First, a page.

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My four siblings are going through something similar as your BIL since my parents recently passed. There are taxable brokerage accounts at several different mutual fund companies. One company was difficult for my brother the trustee to deal with (due to the requirement of a medallion signature guarantee in an out-of-state financial institution), so he was tempted to liquidate the entire account and distribute the cash among the 4 beneficiaries. However, it would create a large tax liability. So instead, he is requesting the company provide a stepped-up cost basis on the date of death, then he is splitting up the shares in-kind equally. It does require a medallion signature guarantee to change ownership of the shares, but there is a way to get around this. There is a bit of paperwork from each brokerage to do this, and it helps to go over the correct way to fill out the paperwork with an account representative. This way, each beneficiary has more control over their taxable income.

Fortunate, California does not (yet) have state inheritance taxes. And I believe your state of Virginia also does not.
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Old 07-01-2019, 04:55 AM   #11
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Just one more tidbit of information that may be helpful to someone. When we talk about the price on the date of death --> for a stock or ETF, that's calculated as the average of the high and low on that date. Since mutual funds are only priced after the market closes, I'm not sure what the algorithm is for that. I suppose it's possible that it depends on the actual time of death. Before the market opens --> price is last close of the previous market day. After the market closes --> price is the newly calculated price. But I'm just guessing on this last part.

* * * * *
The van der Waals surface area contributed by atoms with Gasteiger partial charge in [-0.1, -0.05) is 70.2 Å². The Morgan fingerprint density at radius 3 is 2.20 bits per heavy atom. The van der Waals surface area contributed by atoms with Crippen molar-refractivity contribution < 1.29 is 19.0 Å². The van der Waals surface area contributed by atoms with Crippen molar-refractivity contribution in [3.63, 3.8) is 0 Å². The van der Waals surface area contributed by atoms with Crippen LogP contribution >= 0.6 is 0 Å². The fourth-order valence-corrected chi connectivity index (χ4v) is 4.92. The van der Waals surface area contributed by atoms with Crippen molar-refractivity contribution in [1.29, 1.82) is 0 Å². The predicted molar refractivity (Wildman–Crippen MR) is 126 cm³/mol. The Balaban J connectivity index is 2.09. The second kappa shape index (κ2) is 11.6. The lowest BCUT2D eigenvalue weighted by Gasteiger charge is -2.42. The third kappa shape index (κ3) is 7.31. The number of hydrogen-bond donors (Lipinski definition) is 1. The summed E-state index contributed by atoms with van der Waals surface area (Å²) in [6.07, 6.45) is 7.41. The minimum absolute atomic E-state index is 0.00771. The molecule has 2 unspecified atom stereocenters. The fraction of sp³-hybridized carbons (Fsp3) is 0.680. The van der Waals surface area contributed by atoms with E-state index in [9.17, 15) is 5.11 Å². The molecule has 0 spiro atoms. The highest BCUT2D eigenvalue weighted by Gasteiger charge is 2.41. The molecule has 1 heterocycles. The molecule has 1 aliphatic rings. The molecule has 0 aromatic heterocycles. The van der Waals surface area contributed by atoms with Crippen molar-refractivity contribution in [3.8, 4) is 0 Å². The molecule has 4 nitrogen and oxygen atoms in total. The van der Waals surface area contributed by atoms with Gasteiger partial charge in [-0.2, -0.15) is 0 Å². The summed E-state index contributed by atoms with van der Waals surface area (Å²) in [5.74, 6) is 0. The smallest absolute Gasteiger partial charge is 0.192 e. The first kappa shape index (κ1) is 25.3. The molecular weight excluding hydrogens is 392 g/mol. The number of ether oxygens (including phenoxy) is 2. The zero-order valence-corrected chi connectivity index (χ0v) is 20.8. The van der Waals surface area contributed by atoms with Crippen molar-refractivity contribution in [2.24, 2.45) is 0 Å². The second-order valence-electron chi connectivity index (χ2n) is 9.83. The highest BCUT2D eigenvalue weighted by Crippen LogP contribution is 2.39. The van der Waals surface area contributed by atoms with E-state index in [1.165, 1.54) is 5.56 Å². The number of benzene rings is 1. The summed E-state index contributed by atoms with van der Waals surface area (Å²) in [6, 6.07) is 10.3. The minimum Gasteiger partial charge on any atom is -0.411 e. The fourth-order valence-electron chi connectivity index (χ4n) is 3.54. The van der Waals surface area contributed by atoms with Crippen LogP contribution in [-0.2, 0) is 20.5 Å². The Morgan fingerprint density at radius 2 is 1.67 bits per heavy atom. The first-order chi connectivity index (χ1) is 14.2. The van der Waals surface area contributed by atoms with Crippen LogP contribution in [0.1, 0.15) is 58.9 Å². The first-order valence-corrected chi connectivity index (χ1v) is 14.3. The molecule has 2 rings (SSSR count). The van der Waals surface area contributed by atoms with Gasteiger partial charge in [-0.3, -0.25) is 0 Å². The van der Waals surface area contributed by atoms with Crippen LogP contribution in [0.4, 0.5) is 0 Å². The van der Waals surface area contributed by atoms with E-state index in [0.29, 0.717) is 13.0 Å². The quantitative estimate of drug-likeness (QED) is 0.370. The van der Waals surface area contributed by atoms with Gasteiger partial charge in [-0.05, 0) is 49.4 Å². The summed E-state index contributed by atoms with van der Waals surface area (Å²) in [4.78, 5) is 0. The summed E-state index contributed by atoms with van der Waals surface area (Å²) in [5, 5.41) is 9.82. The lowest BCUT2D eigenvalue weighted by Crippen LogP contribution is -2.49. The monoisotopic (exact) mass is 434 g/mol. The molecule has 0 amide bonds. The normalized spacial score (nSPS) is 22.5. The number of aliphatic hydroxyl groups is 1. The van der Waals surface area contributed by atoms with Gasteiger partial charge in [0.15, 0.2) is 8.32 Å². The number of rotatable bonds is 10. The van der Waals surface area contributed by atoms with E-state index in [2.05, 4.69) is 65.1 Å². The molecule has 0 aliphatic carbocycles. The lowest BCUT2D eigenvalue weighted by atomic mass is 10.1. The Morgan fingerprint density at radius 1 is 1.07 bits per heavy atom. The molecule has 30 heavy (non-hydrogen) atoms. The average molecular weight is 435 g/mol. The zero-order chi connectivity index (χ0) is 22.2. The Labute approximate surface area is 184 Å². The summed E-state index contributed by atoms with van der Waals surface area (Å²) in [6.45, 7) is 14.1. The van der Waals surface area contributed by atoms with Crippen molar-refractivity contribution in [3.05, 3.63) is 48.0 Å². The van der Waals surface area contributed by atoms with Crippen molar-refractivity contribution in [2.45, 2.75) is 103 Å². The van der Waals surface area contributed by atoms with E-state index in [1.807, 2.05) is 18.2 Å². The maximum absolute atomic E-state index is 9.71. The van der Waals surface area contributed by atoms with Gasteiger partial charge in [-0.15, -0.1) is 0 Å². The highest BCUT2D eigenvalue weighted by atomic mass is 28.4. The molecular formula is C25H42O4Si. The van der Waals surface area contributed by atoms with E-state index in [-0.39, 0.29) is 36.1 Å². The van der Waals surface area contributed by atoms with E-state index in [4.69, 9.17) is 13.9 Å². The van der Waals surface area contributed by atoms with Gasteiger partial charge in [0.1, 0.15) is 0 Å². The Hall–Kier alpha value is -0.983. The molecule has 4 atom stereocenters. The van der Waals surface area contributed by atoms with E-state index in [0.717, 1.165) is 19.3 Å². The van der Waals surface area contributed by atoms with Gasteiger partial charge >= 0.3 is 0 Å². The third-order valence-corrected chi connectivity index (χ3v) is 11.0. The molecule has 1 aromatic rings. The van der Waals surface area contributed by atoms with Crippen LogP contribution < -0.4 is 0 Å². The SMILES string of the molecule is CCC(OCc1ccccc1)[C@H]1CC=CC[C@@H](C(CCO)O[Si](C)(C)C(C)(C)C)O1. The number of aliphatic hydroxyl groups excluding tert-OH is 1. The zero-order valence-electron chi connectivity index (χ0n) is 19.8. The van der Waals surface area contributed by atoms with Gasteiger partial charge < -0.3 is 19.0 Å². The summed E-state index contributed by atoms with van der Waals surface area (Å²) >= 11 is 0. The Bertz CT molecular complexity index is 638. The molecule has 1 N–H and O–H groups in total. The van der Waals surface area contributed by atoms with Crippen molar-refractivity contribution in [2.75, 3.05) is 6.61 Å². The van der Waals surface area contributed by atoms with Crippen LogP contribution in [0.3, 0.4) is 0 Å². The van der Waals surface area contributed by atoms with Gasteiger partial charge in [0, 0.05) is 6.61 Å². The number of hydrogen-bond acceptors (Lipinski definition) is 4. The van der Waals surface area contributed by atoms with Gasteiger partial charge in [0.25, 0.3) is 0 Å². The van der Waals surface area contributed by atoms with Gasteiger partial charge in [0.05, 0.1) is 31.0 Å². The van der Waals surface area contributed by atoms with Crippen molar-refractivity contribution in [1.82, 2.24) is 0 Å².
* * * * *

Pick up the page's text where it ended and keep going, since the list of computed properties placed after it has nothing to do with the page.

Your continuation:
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Old 07-01-2019, 09:14 AM   #12
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Just one more tidbit of information that may be helpful to someone. When we talk about the price on the date of death --> for a stock or ETF, that's calculated as the average of the high and low on that date. Since mutual funds are only priced after the market closes, I'm not sure what the algorithm is for that. I suppose it's possible that it depends on the actual time of death. Before the market opens --> price is last close of the previous market day. After the market closes --> price is the newly calculated price. But I'm just guessing on this last part.
Not a good idea to "guess" when giving tax advice. Actual time of death has nothing to do with valuation. The mutual fund close on date of death will determine valuation for estate tax and basis purposes.